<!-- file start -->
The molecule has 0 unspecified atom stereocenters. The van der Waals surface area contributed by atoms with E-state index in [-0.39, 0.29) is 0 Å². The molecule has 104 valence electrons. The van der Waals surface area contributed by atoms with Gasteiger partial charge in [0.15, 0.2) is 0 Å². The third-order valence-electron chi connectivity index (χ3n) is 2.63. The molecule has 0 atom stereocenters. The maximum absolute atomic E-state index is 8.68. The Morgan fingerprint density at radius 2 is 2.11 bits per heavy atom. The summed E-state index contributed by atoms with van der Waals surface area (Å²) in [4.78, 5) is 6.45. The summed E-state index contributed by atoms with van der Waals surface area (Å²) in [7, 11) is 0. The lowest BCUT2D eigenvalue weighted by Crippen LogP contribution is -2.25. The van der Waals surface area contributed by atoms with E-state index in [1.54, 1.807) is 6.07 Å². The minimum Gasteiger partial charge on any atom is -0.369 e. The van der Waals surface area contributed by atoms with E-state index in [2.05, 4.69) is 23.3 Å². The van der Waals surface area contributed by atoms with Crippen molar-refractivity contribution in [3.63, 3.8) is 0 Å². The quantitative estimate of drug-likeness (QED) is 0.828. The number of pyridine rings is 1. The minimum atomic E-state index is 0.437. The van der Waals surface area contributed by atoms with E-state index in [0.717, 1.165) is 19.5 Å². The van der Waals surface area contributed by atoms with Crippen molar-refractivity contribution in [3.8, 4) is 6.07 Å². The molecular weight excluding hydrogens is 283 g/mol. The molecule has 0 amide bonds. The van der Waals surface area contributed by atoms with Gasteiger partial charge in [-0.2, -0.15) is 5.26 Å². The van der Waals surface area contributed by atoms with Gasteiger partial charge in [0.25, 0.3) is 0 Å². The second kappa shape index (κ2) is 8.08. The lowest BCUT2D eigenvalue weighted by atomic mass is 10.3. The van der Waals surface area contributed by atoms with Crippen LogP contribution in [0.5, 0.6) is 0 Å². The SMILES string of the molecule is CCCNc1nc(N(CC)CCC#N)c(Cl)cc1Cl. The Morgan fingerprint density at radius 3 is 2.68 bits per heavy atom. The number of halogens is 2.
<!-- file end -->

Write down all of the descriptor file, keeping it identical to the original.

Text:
The molecule has 0 unspecified atom stereocenters. The van der Waals surface area contributed by atoms with E-state index in [-0.39, 0.29) is 0 Å². The molecule has 104 valence electrons. The van der Waals surface area contributed by atoms with Gasteiger partial charge in [0.15, 0.2) is 0 Å². The third-order valence-electron chi connectivity index (χ3n) is 2.63. The molecule has 0 atom stereocenters. The maximum absolute atomic E-state index is 8.68. The Morgan fingerprint density at radius 2 is 2.11 bits per heavy atom. The summed E-state index contributed by atoms with van der Waals surface area (Å²) in [4.78, 5) is 6.45. The summed E-state index contributed by atoms with van der Waals surface area (Å²) in [7, 11) is 0. The lowest BCUT2D eigenvalue weighted by Crippen LogP contribution is -2.25. The van der Waals surface area contributed by atoms with E-state index in [1.54, 1.807) is 6.07 Å². The minimum Gasteiger partial charge on any atom is -0.369 e. The van der Waals surface area contributed by atoms with E-state index in [2.05, 4.69) is 23.3 Å². The van der Waals surface area contributed by atoms with Crippen molar-refractivity contribution in [3.63, 3.8) is 0 Å². The quantitative estimate of drug-likeness (QED) is 0.828. The number of pyridine rings is 1. The minimum atomic E-state index is 0.437. The van der Waals surface area contributed by atoms with E-state index in [0.717, 1.165) is 19.5 Å². The van der Waals surface area contributed by atoms with Crippen molar-refractivity contribution in [3.8, 4) is 6.07 Å². The molecular weight excluding hydrogens is 283 g/mol. The molecule has 0 amide bonds. The van der Waals surface area contributed by atoms with Gasteiger partial charge in [-0.2, -0.15) is 5.26 Å². The van der Waals surface area contributed by atoms with Gasteiger partial charge in [0.25, 0.3) is 0 Å². The second kappa shape index (κ2) is 8.08. The lowest BCUT2D eigenvalue weighted by atomic mass is 10.3. The van der Waals surface area contributed by atoms with Crippen LogP contribution in [0.5, 0.6) is 0 Å². The SMILES string of the molecule is CCCNc1nc(N(CC)CCC#N)c(Cl)cc1Cl. The Morgan fingerprint density at radius 3 is 2.68 bits per heavy atom. The number of halogens is 2.